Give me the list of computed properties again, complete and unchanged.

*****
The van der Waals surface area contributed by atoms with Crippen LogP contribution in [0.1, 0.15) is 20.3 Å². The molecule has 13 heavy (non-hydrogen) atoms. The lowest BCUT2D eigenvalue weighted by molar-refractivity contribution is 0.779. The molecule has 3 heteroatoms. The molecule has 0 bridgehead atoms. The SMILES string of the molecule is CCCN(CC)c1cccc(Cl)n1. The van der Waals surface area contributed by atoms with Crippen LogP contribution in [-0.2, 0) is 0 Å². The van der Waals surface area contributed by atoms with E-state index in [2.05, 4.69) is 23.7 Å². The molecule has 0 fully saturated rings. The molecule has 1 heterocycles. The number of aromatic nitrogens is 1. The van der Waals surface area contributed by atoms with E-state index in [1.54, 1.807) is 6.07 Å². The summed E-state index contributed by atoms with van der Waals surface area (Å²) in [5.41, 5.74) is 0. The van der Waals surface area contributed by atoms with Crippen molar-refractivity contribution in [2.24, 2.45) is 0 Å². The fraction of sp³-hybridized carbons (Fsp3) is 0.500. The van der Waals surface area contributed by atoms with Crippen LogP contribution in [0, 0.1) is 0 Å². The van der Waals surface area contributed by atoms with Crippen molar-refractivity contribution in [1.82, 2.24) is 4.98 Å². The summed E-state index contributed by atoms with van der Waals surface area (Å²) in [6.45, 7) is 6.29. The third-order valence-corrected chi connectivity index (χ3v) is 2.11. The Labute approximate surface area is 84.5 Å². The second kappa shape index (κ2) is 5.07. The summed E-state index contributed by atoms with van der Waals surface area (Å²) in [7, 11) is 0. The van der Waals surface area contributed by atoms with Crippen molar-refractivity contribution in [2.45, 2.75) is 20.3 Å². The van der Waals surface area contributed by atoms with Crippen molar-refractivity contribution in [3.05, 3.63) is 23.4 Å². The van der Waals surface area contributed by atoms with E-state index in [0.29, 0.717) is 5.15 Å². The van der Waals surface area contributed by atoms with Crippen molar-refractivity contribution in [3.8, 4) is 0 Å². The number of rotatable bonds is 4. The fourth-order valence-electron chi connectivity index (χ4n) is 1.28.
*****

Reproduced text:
The van der Waals surface area contributed by atoms with Crippen LogP contribution in [0.1, 0.15) is 20.3 Å². The molecule has 13 heavy (non-hydrogen) atoms. The lowest BCUT2D eigenvalue weighted by molar-refractivity contribution is 0.779. The molecule has 3 heteroatoms. The molecule has 0 bridgehead atoms. The SMILES string of the molecule is CCCN(CC)c1cccc(Cl)n1. The van der Waals surface area contributed by atoms with Crippen LogP contribution in [-0.2, 0) is 0 Å². The van der Waals surface area contributed by atoms with E-state index in [2.05, 4.69) is 23.7 Å². The molecule has 0 fully saturated rings. The molecule has 1 heterocycles. The number of aromatic nitrogens is 1. The van der Waals surface area contributed by atoms with E-state index in [1.54, 1.807) is 6.07 Å². The summed E-state index contributed by atoms with van der Waals surface area (Å²) in [5.41, 5.74) is 0. The van der Waals surface area contributed by atoms with Crippen molar-refractivity contribution in [2.24, 2.45) is 0 Å². The fraction of sp³-hybridized carbons (Fsp3) is 0.500. The van der Waals surface area contributed by atoms with Crippen LogP contribution in [0, 0.1) is 0 Å². The van der Waals surface area contributed by atoms with Crippen molar-refractivity contribution in [1.82, 2.24) is 4.98 Å². The summed E-state index contributed by atoms with van der Waals surface area (Å²) in [6.45, 7) is 6.29. The third-order valence-corrected chi connectivity index (χ3v) is 2.11. The Labute approximate surface area is 84.5 Å². The second kappa shape index (κ2) is 5.07. The summed E-state index contributed by atoms with van der Waals surface area (Å²) in [7, 11) is 0. The van der Waals surface area contributed by atoms with Crippen molar-refractivity contribution in [2.45, 2.75) is 20.3 Å². The van der Waals surface area contributed by atoms with Crippen molar-refractivity contribution in [3.05, 3.63) is 23.4 Å². The van der Waals surface area contributed by atoms with E-state index in [0.29, 0.717) is 5.15 Å². The van der Waals surface area contributed by atoms with Crippen molar-refractivity contribution in [3.8, 4) is 0 Å². The number of rotatable bonds is 4. The fourth-order valence-electron chi connectivity index (χ4n) is 1.28.